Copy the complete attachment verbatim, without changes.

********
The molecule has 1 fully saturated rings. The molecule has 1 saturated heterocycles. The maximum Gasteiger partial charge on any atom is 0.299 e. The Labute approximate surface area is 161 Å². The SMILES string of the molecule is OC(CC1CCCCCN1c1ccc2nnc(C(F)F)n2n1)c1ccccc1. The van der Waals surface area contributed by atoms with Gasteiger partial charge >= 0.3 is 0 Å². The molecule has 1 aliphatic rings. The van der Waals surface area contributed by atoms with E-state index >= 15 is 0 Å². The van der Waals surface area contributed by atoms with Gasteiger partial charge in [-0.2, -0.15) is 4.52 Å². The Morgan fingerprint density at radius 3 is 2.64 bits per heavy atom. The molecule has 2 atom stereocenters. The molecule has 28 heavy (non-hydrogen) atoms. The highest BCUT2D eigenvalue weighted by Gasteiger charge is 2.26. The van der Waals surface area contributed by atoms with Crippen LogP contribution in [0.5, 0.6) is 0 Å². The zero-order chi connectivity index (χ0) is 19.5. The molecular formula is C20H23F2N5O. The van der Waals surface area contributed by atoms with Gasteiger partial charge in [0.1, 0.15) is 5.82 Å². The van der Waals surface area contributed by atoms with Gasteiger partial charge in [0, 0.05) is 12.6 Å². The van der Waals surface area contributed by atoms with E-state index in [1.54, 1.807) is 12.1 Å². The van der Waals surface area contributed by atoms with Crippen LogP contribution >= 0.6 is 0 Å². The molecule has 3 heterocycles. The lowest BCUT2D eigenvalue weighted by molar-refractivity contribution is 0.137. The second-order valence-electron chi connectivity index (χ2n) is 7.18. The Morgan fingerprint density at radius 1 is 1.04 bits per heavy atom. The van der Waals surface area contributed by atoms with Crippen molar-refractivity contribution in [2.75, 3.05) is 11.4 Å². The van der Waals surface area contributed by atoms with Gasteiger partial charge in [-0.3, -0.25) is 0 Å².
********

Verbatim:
The molecule has 1 fully saturated rings. The molecule has 1 saturated heterocycles. The maximum Gasteiger partial charge on any atom is 0.299 e. The Labute approximate surface area is 161 Å². The SMILES string of the molecule is OC(CC1CCCCCN1c1ccc2nnc(C(F)F)n2n1)c1ccccc1. The van der Waals surface area contributed by atoms with Gasteiger partial charge >= 0.3 is 0 Å². The molecule has 1 aliphatic rings. The van der Waals surface area contributed by atoms with E-state index >= 15 is 0 Å². The van der Waals surface area contributed by atoms with Gasteiger partial charge in [-0.2, -0.15) is 4.52 Å². The Morgan fingerprint density at radius 3 is 2.64 bits per heavy atom. The molecule has 2 atom stereocenters. The molecule has 28 heavy (non-hydrogen) atoms. The highest BCUT2D eigenvalue weighted by Gasteiger charge is 2.26. The van der Waals surface area contributed by atoms with Crippen LogP contribution in [0.5, 0.6) is 0 Å². The zero-order chi connectivity index (χ0) is 19.5. The molecular formula is C20H23F2N5O. The van der Waals surface area contributed by atoms with Gasteiger partial charge in [0.1, 0.15) is 5.82 Å². The van der Waals surface area contributed by atoms with Gasteiger partial charge in [0, 0.05) is 12.6 Å². The van der Waals surface area contributed by atoms with E-state index in [1.54, 1.807) is 12.1 Å². The van der Waals surface area contributed by atoms with Crippen LogP contribution >= 0.6 is 0 Å². The molecule has 3 heterocycles. The lowest BCUT2D eigenvalue weighted by molar-refractivity contribution is 0.137. The second-order valence-electron chi connectivity index (χ2n) is 7.18. The Morgan fingerprint density at radius 1 is 1.04 bits per heavy atom. The van der Waals surface area contributed by atoms with Crippen molar-refractivity contribution in [2.75, 3.05) is 11.4 Å². The van der Waals surface area contributed by atoms with Gasteiger partial charge in [-0.3, -0.25) is 0 Å².